"The implication of the dynamical scenario explains, at long last, where the 'missing mantle' of Mercury is – it's on Venus or the Earth, the hit-and-run targets that won the sweep-up," says Asphaug.

Disrupted formation

The duo's modelling has revealed a fundamental problem with an idea implicit to modern theories of planet formation: that protoplanets grow efficiently into ever larger bodies, merging whenever they collide.

Instead, disruption occurs even while the protoplanets are growing.

"Protoplanets do merge and grow, overall, because otherwise there would not be planets," says Asphaug. "But planet formation is actually a very messy, very lossy process, and when you take that into account, it's not at all surprising that the 'scraps,' like Mercury and Mars, and the asteroids are so diverse."

These simulations are of great relevance to meteoritics, which, just like Mercury's missing mantle, faces questions like: Where's all the stripped mantle rock that got removed from these early core-forming planetesimals? Where are the olivine meteorites that correspond to the dozens or hundreds of iron meteorite parent bodies?

"It's not missing – it's inside the mantles of the planets, ultimately," explains Asphaug. "It got gobbled up by the larger growing planetary bodies in every hit-and-run series of encounters."

Nikki Cassis | Eurek Alert!

Further reports about: Arizona Earth Mars Mercury Planet collisions mantle metallic meteorites shock terrestrial

More articles from Earth Sciences:

nachricht Thawing permafrost produces more methane than expected
20.03.2018 | GFZ GeoForschungsZentrum Potsdam, Helmholtz Centre

nachricht Wandering greenhouse gas
16.03.2018 | Alfred-Wegener-Institut, Helmholtz-Zentrum für Polar- und Meeresforschung

All articles from Earth Sciences >>>

The most recent press releases about innovation >>>

Die letzten 5 Focus-News des innovations-reports im Überblick:

Im Focus: Mars' oceans formed early, possibly aided by massive volcanic eruptions

Oceans formed before Tharsis and evolved together, shaping climate history of Mars

A new scenario seeking to explain how Mars' putative oceans came and went over the last 4 billion years implies that the oceans formed several hundred million...

Im Focus: Tiny implants for cells are functional in vivo

For the first time, an interdisciplinary team from the University of Basel has succeeded in integrating artificial organelles into the cells of live zebrafish embryos. This innovative approach using artificial organelles as cellular implants offers new potential in treating a range of diseases, as the authors report in an article published in Nature Communications.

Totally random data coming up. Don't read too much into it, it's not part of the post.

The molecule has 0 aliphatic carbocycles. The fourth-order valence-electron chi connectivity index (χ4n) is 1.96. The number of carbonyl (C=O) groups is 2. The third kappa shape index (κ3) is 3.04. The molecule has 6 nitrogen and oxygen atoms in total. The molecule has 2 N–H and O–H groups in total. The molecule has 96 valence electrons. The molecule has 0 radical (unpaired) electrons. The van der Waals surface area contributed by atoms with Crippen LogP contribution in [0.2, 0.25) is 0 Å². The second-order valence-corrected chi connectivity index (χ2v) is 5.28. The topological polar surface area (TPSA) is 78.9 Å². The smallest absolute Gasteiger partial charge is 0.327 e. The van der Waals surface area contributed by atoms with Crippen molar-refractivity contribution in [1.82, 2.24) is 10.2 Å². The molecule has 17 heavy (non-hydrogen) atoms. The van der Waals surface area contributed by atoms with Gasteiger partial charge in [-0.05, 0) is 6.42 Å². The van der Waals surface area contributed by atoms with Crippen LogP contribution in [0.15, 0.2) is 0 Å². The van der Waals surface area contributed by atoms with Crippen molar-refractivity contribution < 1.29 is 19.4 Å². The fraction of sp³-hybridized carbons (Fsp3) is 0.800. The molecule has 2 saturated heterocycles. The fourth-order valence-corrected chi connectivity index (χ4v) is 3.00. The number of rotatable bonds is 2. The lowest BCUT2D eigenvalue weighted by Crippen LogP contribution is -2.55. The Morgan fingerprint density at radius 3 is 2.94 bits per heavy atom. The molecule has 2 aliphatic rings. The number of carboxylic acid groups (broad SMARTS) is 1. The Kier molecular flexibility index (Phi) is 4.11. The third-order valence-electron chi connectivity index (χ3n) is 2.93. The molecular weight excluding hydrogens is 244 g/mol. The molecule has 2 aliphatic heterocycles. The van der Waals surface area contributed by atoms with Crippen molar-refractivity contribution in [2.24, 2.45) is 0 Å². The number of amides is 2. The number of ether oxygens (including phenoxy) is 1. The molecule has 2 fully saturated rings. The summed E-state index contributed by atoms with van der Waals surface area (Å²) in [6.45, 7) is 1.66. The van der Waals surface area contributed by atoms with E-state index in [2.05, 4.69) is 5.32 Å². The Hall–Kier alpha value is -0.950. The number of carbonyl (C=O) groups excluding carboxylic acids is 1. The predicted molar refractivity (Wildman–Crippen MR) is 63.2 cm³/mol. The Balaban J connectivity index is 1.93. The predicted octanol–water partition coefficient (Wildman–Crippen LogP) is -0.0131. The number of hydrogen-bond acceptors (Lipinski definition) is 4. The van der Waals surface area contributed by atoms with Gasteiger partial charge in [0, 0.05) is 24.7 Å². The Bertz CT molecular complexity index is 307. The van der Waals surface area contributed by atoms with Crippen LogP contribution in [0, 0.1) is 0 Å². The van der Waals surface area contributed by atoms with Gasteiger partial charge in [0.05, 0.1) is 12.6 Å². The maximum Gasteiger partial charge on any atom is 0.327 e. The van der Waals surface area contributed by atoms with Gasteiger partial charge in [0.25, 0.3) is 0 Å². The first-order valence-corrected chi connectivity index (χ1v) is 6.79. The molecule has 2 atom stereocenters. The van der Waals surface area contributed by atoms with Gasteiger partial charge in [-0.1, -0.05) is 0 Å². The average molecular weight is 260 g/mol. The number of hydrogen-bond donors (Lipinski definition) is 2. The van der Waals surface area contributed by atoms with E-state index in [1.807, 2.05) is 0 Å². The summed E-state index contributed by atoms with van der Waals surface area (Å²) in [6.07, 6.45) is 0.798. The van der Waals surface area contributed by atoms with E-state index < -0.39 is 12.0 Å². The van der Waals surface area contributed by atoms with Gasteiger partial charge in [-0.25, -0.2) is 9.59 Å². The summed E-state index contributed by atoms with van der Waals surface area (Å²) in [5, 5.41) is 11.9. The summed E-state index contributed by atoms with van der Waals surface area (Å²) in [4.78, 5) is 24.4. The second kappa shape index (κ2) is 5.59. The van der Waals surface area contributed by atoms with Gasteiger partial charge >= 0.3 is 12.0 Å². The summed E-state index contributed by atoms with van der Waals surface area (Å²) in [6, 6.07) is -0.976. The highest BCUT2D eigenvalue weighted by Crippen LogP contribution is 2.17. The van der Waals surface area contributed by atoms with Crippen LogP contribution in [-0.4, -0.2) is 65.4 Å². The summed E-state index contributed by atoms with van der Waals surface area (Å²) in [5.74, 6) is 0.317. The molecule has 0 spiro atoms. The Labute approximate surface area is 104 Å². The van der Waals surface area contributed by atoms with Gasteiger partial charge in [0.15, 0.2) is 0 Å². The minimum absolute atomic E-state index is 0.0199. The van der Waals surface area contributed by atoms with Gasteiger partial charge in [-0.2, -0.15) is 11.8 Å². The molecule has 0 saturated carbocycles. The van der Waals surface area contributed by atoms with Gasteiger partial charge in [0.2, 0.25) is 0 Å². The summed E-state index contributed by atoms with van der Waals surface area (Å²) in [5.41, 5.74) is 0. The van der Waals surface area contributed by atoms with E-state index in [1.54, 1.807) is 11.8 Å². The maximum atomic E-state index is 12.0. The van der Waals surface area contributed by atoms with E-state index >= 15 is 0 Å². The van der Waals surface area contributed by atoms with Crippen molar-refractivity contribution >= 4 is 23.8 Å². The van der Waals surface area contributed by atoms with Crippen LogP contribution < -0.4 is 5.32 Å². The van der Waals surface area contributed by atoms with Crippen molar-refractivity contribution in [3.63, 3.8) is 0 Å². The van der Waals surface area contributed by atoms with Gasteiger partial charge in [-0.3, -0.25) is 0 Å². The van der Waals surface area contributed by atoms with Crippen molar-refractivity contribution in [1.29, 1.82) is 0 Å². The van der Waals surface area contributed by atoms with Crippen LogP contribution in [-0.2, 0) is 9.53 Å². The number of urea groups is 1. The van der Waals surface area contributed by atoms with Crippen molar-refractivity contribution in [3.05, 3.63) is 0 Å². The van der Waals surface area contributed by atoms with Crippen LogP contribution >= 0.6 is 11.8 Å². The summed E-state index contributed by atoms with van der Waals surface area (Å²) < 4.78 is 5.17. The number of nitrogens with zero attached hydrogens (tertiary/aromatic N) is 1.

In the cells of higher organisms, organelles such as the nucleus or mitochondria perform a range of complex functions necessary for life. In the networks of...

Im Focus: Locomotion control with photopigments

Researchers from Göttingen University discover additional function of opsins

Animal photoreceptors capture light with photopigments. Researchers from the University of Göttingen have now discovered that these photopigments fulfill an...

Im Focus: Surveying the Arctic: Tracking down carbon particles

Researchers embark on aerial campaign over Northeast Greenland

On 15 March, the AWI research aeroplane Polar 5 will depart for Greenland. Concentrating on the furthest northeast region of the island, an international team...

Im Focus: Unique Insights into the Antarctic Ice Shelf System

Data collected on ocean-ice interactions in the little-researched regions of the far south

The world’s second-largest ice shelf was the destination for a Polarstern expedition that ended in Punta Arenas, Chile on 14th March 2018. Oceanographers from...

All Focus news of the innovation-report >>>



Industry & Economy
Event News

Virtual reality conference comes to Reutlingen

19.03.2018 | Event News

Ultrafast Wireless and Chip Design at the DATE Conference in Dresden

16.03.2018 | Event News

International Tinnitus Conference of the Tinnitus Research Initiative in Regensburg

13.03.2018 | Event News

Latest News

Physicists made crystal lattice from polaritons

20.03.2018 | Physics and Astronomy

Mars' oceans formed early, possibly aided by massive volcanic eruptions

20.03.2018 | Physics and Astronomy

Thawing permafrost produces more methane than expected

20.03.2018 | Earth Sciences

Science & Research
Overview of more VideoLinks >>>